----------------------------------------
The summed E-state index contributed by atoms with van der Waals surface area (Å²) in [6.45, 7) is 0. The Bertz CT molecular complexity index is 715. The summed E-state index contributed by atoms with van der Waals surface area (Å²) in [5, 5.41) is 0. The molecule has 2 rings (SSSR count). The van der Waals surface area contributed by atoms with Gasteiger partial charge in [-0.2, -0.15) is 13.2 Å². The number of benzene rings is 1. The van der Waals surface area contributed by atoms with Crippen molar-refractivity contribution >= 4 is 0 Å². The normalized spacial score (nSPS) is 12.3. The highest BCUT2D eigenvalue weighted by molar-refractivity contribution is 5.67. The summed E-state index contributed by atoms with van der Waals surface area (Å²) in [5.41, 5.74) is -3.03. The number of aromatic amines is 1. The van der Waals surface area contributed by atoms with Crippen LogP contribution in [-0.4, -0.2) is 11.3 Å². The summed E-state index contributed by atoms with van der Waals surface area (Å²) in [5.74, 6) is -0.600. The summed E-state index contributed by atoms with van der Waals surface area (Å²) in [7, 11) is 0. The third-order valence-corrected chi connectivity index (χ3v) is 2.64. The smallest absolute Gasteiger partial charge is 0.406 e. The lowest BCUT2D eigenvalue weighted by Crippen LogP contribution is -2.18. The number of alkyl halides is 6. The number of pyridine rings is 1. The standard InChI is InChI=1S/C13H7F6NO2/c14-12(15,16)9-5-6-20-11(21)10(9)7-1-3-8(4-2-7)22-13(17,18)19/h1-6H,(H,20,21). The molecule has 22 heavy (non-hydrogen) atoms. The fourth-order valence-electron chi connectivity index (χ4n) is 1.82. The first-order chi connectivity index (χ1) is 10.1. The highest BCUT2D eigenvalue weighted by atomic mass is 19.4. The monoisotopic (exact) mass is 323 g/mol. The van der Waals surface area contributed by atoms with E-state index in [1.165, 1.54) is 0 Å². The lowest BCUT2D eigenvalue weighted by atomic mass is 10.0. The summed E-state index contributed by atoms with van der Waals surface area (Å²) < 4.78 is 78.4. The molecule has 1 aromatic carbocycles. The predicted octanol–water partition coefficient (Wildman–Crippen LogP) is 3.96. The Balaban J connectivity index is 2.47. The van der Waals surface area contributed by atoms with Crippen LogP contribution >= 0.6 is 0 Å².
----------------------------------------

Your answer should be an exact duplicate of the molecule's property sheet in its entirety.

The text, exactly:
The summed E-state index contributed by atoms with van der Waals surface area (Å²) in [6.45, 7) is 0. The Bertz CT molecular complexity index is 715. The summed E-state index contributed by atoms with van der Waals surface area (Å²) in [5, 5.41) is 0. The molecule has 2 rings (SSSR count). The van der Waals surface area contributed by atoms with Gasteiger partial charge in [-0.2, -0.15) is 13.2 Å². The number of benzene rings is 1. The van der Waals surface area contributed by atoms with Crippen molar-refractivity contribution >= 4 is 0 Å². The normalized spacial score (nSPS) is 12.3. The highest BCUT2D eigenvalue weighted by molar-refractivity contribution is 5.67. The summed E-state index contributed by atoms with van der Waals surface area (Å²) in [5.41, 5.74) is -3.03. The number of aromatic amines is 1. The van der Waals surface area contributed by atoms with Crippen LogP contribution in [-0.4, -0.2) is 11.3 Å². The summed E-state index contributed by atoms with van der Waals surface area (Å²) in [5.74, 6) is -0.600. The summed E-state index contributed by atoms with van der Waals surface area (Å²) in [7, 11) is 0. The third-order valence-corrected chi connectivity index (χ3v) is 2.64. The smallest absolute Gasteiger partial charge is 0.406 e. The lowest BCUT2D eigenvalue weighted by Crippen LogP contribution is -2.18. The number of alkyl halides is 6. The number of pyridine rings is 1. The standard InChI is InChI=1S/C13H7F6NO2/c14-12(15,16)9-5-6-20-11(21)10(9)7-1-3-8(4-2-7)22-13(17,18)19/h1-6H,(H,20,21). The molecule has 22 heavy (non-hydrogen) atoms. The fourth-order valence-electron chi connectivity index (χ4n) is 1.82. The first-order chi connectivity index (χ1) is 10.1. The highest BCUT2D eigenvalue weighted by atomic mass is 19.4. The monoisotopic (exact) mass is 323 g/mol. The van der Waals surface area contributed by atoms with E-state index in [1.165, 1.54) is 0 Å². The lowest BCUT2D eigenvalue weighted by atomic mass is 10.0. The summed E-state index contributed by atoms with van der Waals surface area (Å²) < 4.78 is 78.4. The molecule has 1 aromatic carbocycles. The predicted octanol–water partition coefficient (Wildman–Crippen LogP) is 3.96. The Balaban J connectivity index is 2.47. The van der Waals surface area contributed by atoms with Crippen LogP contribution >= 0.6 is 0 Å².